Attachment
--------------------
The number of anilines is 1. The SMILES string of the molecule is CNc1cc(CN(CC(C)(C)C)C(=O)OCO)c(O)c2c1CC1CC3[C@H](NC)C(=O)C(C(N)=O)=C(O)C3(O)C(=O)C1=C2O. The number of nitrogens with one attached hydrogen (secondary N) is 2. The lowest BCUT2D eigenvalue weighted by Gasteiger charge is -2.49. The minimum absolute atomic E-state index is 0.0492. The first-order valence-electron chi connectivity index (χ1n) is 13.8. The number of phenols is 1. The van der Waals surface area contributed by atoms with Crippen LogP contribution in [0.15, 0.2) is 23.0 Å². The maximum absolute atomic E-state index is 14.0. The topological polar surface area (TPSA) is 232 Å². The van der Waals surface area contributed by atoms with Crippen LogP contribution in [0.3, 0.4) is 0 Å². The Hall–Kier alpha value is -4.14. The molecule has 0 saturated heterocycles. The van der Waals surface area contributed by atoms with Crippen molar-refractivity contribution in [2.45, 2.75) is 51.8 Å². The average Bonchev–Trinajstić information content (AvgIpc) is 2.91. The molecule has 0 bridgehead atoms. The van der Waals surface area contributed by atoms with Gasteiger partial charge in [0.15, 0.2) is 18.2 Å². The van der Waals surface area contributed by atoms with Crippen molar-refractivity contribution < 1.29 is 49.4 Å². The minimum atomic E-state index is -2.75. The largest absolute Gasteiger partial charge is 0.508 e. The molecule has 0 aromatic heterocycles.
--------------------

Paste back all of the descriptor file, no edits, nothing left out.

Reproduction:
The number of anilines is 1. The SMILES string of the molecule is CNc1cc(CN(CC(C)(C)C)C(=O)OCO)c(O)c2c1CC1CC3[C@H](NC)C(=O)C(C(N)=O)=C(O)C3(O)C(=O)C1=C2O. The number of nitrogens with one attached hydrogen (secondary N) is 2. The lowest BCUT2D eigenvalue weighted by Gasteiger charge is -2.49. The minimum absolute atomic E-state index is 0.0492. The first-order valence-electron chi connectivity index (χ1n) is 13.8. The number of phenols is 1. The van der Waals surface area contributed by atoms with Crippen LogP contribution in [0.15, 0.2) is 23.0 Å². The maximum absolute atomic E-state index is 14.0. The topological polar surface area (TPSA) is 232 Å². The van der Waals surface area contributed by atoms with Crippen LogP contribution in [0.3, 0.4) is 0 Å². The Hall–Kier alpha value is -4.14. The molecule has 0 saturated heterocycles. The van der Waals surface area contributed by atoms with Crippen molar-refractivity contribution in [2.45, 2.75) is 51.8 Å². The average Bonchev–Trinajstić information content (AvgIpc) is 2.91. The molecule has 0 bridgehead atoms. The van der Waals surface area contributed by atoms with Gasteiger partial charge in [0.15, 0.2) is 18.2 Å². The van der Waals surface area contributed by atoms with Crippen molar-refractivity contribution < 1.29 is 49.4 Å². The minimum atomic E-state index is -2.75. The largest absolute Gasteiger partial charge is 0.508 e. The molecule has 0 aromatic heterocycles.